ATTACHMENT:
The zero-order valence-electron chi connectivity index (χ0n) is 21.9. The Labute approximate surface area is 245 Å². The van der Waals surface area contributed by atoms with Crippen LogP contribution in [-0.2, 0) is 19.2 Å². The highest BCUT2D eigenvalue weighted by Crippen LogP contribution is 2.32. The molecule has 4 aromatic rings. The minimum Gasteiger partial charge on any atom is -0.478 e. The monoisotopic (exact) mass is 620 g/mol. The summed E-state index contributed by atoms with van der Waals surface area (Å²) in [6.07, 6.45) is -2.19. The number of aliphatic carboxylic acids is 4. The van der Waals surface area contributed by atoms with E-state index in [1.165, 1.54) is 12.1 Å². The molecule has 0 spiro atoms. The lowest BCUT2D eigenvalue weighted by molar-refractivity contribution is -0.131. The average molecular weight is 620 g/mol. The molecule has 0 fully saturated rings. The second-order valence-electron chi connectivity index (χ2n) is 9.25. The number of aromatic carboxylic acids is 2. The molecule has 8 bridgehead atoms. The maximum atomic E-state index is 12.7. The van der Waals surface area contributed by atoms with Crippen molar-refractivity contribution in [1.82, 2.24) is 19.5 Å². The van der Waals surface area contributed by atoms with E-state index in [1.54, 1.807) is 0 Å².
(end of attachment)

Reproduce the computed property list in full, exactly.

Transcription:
The zero-order valence-electron chi connectivity index (χ0n) is 21.9. The Labute approximate surface area is 245 Å². The van der Waals surface area contributed by atoms with Crippen LogP contribution in [-0.2, 0) is 19.2 Å². The highest BCUT2D eigenvalue weighted by Crippen LogP contribution is 2.32. The molecule has 4 aromatic rings. The minimum Gasteiger partial charge on any atom is -0.478 e. The monoisotopic (exact) mass is 620 g/mol. The summed E-state index contributed by atoms with van der Waals surface area (Å²) in [6.07, 6.45) is -2.19. The number of aliphatic carboxylic acids is 4. The van der Waals surface area contributed by atoms with E-state index in [1.165, 1.54) is 12.1 Å². The molecule has 0 spiro atoms. The lowest BCUT2D eigenvalue weighted by molar-refractivity contribution is -0.131. The average molecular weight is 620 g/mol. The molecule has 0 fully saturated rings. The second-order valence-electron chi connectivity index (χ2n) is 9.25. The number of aromatic carboxylic acids is 2. The molecule has 8 bridgehead atoms. The maximum atomic E-state index is 12.7. The van der Waals surface area contributed by atoms with Crippen molar-refractivity contribution in [1.82, 2.24) is 19.5 Å². The van der Waals surface area contributed by atoms with E-state index in [1.54, 1.807) is 0 Å².